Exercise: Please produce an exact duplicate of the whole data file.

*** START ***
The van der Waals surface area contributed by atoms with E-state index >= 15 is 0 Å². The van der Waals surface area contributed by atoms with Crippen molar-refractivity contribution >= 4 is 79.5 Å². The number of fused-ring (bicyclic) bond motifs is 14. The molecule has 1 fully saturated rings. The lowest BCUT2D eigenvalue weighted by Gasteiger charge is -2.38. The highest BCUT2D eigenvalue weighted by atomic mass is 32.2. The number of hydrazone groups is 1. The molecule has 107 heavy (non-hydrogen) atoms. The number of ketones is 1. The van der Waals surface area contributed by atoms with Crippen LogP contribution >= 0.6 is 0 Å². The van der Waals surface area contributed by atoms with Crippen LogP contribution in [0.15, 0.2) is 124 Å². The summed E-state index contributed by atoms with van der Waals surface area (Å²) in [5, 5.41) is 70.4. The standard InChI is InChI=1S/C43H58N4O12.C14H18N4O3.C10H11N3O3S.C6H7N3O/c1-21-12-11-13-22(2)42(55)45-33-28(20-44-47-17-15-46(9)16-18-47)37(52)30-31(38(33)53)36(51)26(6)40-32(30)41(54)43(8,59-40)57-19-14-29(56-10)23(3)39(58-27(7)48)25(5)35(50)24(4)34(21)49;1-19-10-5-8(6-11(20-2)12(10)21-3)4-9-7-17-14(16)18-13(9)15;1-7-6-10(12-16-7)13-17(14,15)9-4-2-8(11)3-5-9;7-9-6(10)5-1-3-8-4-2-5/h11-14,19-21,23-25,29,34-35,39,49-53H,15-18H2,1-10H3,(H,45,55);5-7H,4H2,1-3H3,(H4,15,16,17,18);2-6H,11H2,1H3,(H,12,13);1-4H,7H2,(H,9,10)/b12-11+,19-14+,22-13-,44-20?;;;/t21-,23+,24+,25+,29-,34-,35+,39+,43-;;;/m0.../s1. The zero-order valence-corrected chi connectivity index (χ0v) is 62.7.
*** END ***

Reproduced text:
The van der Waals surface area contributed by atoms with E-state index >= 15 is 0 Å². The van der Waals surface area contributed by atoms with Crippen molar-refractivity contribution >= 4 is 79.5 Å². The number of fused-ring (bicyclic) bond motifs is 14. The molecule has 1 fully saturated rings. The lowest BCUT2D eigenvalue weighted by Gasteiger charge is -2.38. The highest BCUT2D eigenvalue weighted by atomic mass is 32.2. The number of hydrazone groups is 1. The molecule has 107 heavy (non-hydrogen) atoms. The number of ketones is 1. The van der Waals surface area contributed by atoms with Crippen LogP contribution >= 0.6 is 0 Å². The van der Waals surface area contributed by atoms with Crippen LogP contribution in [0.15, 0.2) is 124 Å². The summed E-state index contributed by atoms with van der Waals surface area (Å²) in [5, 5.41) is 70.4. The standard InChI is InChI=1S/C43H58N4O12.C14H18N4O3.C10H11N3O3S.C6H7N3O/c1-21-12-11-13-22(2)42(55)45-33-28(20-44-47-17-15-46(9)16-18-47)37(52)30-31(38(33)53)36(51)26(6)40-32(30)41(54)43(8,59-40)57-19-14-29(56-10)23(3)39(58-27(7)48)25(5)35(50)24(4)34(21)49;1-19-10-5-8(6-11(20-2)12(10)21-3)4-9-7-17-14(16)18-13(9)15;1-7-6-10(12-16-7)13-17(14,15)9-4-2-8(11)3-5-9;7-9-6(10)5-1-3-8-4-2-5/h11-14,19-21,23-25,29,34-35,39,49-53H,15-18H2,1-10H3,(H,45,55);5-7H,4H2,1-3H3,(H4,15,16,17,18);2-6H,11H2,1H3,(H,12,13);1-4H,7H2,(H,9,10)/b12-11+,19-14+,22-13-,44-20?;;;/t21-,23+,24+,25+,29-,34-,35+,39+,43-;;;/m0.../s1. The zero-order valence-corrected chi connectivity index (χ0v) is 62.7.